Published on jan 11, 2016
This experimental procedure demonstrates how 3 common ground materials [sand, soil, and cement] will behave during a simulated earthquake on a fault line. By using a shake table, it is possible to mimic the movements and vibrations of an earthquake. Using this shake table and models of buildings; this project will simulate how a building would react during an earthquake on each ground material.
The main parts of the project included: a shake table, two miniature building models (small A and large B), and ground materials. Important experiment materials included: rope, staples, staple gun, rulers, hot glue, a hot glue gun, wood, racket balls, bungee cord, a scroll saw, a nail gun, nails, a concrete slab, sand, dirt, stones, and a drill.
First, the ground material was placed in the shake table. A model was placed over the middle of the space between the quadrants. The legs of the building model dug into the ground material. The starting point of the model was recorded by a ruler that marked on the wooden border.
For transverse fault line tests, the quadrants were pulled vertically or back-and-forth 30 times for 4 tests. For the convergent/divergent fault line tests, the quadrants were pulled horizontally apart and back together 30 times for 4 trials. The cement trials were tested 3 times each.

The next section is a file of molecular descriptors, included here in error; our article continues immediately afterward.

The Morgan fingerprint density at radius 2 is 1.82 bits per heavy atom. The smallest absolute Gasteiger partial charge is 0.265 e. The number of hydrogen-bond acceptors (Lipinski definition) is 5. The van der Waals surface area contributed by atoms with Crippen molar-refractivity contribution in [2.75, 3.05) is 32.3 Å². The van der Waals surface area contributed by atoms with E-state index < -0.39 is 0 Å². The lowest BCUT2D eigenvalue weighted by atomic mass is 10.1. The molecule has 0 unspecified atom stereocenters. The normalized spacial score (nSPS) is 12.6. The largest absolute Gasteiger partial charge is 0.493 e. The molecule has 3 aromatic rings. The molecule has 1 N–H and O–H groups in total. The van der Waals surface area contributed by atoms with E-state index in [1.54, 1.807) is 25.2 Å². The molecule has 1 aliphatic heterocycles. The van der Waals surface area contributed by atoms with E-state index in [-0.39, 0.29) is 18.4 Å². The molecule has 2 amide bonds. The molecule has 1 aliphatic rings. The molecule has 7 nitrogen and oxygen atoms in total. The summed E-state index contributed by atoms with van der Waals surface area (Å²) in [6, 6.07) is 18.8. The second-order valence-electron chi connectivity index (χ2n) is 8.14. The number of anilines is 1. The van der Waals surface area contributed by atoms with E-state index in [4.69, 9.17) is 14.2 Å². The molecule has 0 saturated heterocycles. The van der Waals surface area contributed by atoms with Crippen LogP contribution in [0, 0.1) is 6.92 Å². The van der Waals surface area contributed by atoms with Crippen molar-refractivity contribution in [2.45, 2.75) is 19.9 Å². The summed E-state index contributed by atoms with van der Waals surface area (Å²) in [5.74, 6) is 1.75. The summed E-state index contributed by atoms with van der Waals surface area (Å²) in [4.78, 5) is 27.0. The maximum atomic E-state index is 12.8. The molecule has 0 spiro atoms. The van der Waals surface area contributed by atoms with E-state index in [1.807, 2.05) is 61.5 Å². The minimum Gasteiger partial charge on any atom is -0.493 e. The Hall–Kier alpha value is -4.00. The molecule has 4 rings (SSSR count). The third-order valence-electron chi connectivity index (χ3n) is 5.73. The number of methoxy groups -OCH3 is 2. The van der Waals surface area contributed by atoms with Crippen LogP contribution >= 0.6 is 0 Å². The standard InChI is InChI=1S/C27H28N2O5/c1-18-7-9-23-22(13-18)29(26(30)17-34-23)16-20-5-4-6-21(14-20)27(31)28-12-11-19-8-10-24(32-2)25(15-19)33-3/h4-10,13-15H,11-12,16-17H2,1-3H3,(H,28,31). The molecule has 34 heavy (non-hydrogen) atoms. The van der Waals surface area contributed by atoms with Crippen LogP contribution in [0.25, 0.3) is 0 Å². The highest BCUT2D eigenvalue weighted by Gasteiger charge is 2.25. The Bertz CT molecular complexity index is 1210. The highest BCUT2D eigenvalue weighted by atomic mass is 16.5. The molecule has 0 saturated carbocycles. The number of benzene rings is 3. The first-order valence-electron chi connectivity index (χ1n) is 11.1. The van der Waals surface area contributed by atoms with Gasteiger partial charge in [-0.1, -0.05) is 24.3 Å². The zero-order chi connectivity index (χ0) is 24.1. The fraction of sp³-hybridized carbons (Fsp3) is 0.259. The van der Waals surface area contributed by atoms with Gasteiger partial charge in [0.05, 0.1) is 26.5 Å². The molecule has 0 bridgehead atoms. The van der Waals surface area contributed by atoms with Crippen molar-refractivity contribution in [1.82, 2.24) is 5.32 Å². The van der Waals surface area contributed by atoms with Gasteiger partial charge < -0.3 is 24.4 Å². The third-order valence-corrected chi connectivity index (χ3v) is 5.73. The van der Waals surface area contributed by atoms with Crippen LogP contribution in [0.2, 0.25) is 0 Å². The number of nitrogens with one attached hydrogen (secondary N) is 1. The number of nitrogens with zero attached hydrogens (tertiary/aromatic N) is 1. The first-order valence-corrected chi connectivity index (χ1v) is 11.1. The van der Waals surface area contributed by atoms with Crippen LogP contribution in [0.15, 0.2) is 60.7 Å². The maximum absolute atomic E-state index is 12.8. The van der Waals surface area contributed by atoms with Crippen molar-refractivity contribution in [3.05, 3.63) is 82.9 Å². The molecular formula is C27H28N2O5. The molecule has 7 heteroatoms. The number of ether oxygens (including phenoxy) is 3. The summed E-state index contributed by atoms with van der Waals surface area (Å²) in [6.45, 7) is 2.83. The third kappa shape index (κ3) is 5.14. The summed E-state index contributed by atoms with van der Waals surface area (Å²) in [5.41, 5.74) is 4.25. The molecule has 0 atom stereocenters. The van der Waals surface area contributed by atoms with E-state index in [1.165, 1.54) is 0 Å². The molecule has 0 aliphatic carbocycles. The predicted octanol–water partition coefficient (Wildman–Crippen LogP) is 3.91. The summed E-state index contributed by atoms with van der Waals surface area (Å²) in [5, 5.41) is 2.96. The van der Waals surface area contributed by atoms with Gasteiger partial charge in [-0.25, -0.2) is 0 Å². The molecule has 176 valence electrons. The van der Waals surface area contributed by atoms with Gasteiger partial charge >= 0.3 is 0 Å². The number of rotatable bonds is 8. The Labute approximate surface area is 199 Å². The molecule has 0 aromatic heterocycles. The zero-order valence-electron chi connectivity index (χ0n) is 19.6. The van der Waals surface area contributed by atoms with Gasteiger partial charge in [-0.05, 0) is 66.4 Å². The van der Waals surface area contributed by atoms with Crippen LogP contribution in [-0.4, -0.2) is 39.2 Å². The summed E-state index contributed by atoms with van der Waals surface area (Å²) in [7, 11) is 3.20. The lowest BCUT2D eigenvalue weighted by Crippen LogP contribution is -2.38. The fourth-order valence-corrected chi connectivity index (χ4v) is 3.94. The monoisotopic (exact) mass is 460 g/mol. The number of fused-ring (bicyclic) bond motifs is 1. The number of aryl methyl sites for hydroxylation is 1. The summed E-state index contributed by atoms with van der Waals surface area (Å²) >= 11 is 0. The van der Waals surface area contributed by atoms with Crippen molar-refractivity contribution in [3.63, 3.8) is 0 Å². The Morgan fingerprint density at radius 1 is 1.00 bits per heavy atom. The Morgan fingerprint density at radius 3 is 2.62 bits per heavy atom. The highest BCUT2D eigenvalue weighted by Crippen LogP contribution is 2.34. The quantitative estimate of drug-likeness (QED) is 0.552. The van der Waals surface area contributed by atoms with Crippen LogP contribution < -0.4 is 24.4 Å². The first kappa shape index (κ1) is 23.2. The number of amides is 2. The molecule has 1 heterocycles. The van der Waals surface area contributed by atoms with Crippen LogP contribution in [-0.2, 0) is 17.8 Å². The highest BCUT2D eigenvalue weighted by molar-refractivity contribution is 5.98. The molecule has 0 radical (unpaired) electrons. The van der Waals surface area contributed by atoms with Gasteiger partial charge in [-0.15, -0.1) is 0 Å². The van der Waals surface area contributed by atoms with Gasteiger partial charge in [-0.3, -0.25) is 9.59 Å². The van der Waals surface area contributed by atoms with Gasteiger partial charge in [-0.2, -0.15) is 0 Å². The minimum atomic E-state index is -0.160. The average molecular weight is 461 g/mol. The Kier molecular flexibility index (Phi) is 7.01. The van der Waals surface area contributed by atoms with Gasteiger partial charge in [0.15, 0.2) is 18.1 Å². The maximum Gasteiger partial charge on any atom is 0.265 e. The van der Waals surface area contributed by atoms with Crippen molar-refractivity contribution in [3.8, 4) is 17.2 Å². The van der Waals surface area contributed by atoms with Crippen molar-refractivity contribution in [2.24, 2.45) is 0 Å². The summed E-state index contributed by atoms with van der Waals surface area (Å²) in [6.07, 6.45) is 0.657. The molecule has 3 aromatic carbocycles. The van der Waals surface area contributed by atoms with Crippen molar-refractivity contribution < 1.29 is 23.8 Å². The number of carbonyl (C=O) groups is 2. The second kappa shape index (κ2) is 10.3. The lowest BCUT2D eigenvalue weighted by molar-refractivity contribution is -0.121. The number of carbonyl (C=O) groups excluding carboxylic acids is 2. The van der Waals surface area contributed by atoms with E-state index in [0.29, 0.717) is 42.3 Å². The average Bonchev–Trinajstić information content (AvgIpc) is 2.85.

The model was measured for movement and was inspected for damage. The greater the damage or movement, the less safe the ground material was deemed.
The movement model A had on sand averaged 1.47cm; model B moved on sand an average of 2.04cm. On soil, model A moved an average 1.27cm; model B had 1.89cm of average movement.
During cement trials, model A had an average movement of .03cm. Model B had no movement at all during the same trials.
The trials with cement yielded the most damage of all tests; the transverse tests for model A weakened the right legs the first two trials and pulled both left legs off.
The soil group had the least movement and damage; therefore, it was deemed the safest. But there is no direct way of knowing which material would be safest during an earthquake; the world's geological diversity and the new earthquake prevention systems will affect the safety of the ground material.
Needless to say, because of the constant movement of the Earth's crust, testing needs to be carried on to help prevent such devastations witnessed by the world this past year.
This project observes the behavior of three different ground materials under two building types during a simulated earthquake to judge which tested ground material is safest.
Science Fair Project done By James D. Arias